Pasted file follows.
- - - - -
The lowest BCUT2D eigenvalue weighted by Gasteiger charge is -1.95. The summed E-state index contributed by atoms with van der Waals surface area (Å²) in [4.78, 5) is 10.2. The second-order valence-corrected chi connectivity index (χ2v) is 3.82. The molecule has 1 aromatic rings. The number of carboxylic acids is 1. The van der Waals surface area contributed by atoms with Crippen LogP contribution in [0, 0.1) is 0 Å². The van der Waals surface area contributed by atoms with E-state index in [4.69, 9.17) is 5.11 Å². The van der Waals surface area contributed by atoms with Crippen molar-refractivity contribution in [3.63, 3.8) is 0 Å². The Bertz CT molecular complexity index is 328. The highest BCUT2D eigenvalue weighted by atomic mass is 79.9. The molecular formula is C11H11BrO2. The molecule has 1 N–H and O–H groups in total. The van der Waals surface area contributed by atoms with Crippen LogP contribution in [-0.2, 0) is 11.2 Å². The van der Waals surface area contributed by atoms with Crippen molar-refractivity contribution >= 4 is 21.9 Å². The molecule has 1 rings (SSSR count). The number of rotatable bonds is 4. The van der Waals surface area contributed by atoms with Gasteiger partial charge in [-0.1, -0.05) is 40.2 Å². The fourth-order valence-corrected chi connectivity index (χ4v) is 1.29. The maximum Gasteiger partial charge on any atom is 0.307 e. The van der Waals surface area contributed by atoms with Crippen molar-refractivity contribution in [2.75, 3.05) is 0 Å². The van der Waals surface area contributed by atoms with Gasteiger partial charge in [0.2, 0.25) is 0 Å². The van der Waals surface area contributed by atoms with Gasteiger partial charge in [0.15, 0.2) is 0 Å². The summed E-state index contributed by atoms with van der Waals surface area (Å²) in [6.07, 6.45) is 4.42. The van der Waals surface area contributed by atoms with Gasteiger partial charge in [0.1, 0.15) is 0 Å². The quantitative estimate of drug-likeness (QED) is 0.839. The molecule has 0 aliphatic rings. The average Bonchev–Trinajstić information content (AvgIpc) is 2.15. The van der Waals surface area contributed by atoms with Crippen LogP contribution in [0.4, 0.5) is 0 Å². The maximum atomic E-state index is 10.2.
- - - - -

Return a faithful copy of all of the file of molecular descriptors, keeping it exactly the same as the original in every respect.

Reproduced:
The lowest BCUT2D eigenvalue weighted by Gasteiger charge is -1.95. The summed E-state index contributed by atoms with van der Waals surface area (Å²) in [4.78, 5) is 10.2. The second-order valence-corrected chi connectivity index (χ2v) is 3.82. The molecule has 1 aromatic rings. The number of carboxylic acids is 1. The van der Waals surface area contributed by atoms with Crippen LogP contribution in [0, 0.1) is 0 Å². The van der Waals surface area contributed by atoms with E-state index in [4.69, 9.17) is 5.11 Å². The van der Waals surface area contributed by atoms with Crippen molar-refractivity contribution in [3.63, 3.8) is 0 Å². The Bertz CT molecular complexity index is 328. The highest BCUT2D eigenvalue weighted by atomic mass is 79.9. The molecular formula is C11H11BrO2. The molecule has 1 N–H and O–H groups in total. The van der Waals surface area contributed by atoms with Crippen LogP contribution in [-0.2, 0) is 11.2 Å². The van der Waals surface area contributed by atoms with Crippen molar-refractivity contribution >= 4 is 21.9 Å². The molecule has 1 rings (SSSR count). The number of rotatable bonds is 4. The van der Waals surface area contributed by atoms with Gasteiger partial charge in [-0.1, -0.05) is 40.2 Å². The fourth-order valence-corrected chi connectivity index (χ4v) is 1.29. The maximum Gasteiger partial charge on any atom is 0.307 e. The van der Waals surface area contributed by atoms with Crippen molar-refractivity contribution in [2.75, 3.05) is 0 Å². The van der Waals surface area contributed by atoms with Gasteiger partial charge in [0.2, 0.25) is 0 Å². The van der Waals surface area contributed by atoms with Gasteiger partial charge in [0.15, 0.2) is 0 Å². The summed E-state index contributed by atoms with van der Waals surface area (Å²) in [6.07, 6.45) is 4.42. The van der Waals surface area contributed by atoms with Gasteiger partial charge in [0.1, 0.15) is 0 Å². The quantitative estimate of drug-likeness (QED) is 0.839. The molecule has 0 aliphatic rings. The average Bonchev–Trinajstić information content (AvgIpc) is 2.15. The van der Waals surface area contributed by atoms with Crippen LogP contribution in [0.4, 0.5) is 0 Å². The maximum atomic E-state index is 10.2.